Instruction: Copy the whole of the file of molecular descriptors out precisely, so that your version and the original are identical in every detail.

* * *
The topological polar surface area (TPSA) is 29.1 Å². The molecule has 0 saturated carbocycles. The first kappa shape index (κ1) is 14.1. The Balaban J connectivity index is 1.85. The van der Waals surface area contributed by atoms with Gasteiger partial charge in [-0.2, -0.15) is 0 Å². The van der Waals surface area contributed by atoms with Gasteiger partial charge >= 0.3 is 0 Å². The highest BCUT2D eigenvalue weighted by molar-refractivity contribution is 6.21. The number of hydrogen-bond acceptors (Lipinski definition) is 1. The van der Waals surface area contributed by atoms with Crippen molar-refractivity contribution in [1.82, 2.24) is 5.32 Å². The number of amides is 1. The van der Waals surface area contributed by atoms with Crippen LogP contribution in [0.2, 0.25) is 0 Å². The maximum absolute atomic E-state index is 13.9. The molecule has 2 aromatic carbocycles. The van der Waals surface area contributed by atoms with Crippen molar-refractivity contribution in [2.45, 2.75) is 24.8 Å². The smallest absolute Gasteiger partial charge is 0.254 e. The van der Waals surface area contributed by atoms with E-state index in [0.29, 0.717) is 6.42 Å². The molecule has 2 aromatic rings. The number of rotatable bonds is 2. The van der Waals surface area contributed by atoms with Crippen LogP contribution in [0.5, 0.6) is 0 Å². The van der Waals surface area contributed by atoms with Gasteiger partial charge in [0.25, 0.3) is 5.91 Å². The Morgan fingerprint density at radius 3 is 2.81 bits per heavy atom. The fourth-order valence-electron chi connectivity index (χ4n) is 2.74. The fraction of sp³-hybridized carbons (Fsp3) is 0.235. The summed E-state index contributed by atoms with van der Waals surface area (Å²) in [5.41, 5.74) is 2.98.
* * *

The topological polar surface area (TPSA) is 29.1 Å². The molecule has 0 saturated carbocycles. The first kappa shape index (κ1) is 14.1. The Balaban J connectivity index is 1.85. The van der Waals surface area contributed by atoms with Gasteiger partial charge in [-0.2, -0.15) is 0 Å². The van der Waals surface area contributed by atoms with Gasteiger partial charge >= 0.3 is 0 Å². The highest BCUT2D eigenvalue weighted by molar-refractivity contribution is 6.21. The number of hydrogen-bond acceptors (Lipinski definition) is 1. The van der Waals surface area contributed by atoms with Crippen molar-refractivity contribution in [1.82, 2.24) is 5.32 Å². The number of amides is 1. The van der Waals surface area contributed by atoms with Crippen LogP contribution in [0.2, 0.25) is 0 Å². The maximum absolute atomic E-state index is 13.9. The molecule has 2 aromatic carbocycles. The van der Waals surface area contributed by atoms with Crippen molar-refractivity contribution in [2.45, 2.75) is 24.8 Å². The smallest absolute Gasteiger partial charge is 0.254 e. The van der Waals surface area contributed by atoms with E-state index in [0.29, 0.717) is 6.42 Å². The molecule has 2 aromatic rings. The number of rotatable bonds is 2. The van der Waals surface area contributed by atoms with Crippen LogP contribution in [0.5, 0.6) is 0 Å². The van der Waals surface area contributed by atoms with Gasteiger partial charge in [0.25, 0.3) is 5.91 Å². The Morgan fingerprint density at radius 3 is 2.81 bits per heavy atom. The fourth-order valence-electron chi connectivity index (χ4n) is 2.74. The fraction of sp³-hybridized carbons (Fsp3) is 0.235. The summed E-state index contributed by atoms with van der Waals surface area (Å²) in [5.41, 5.74) is 2.98.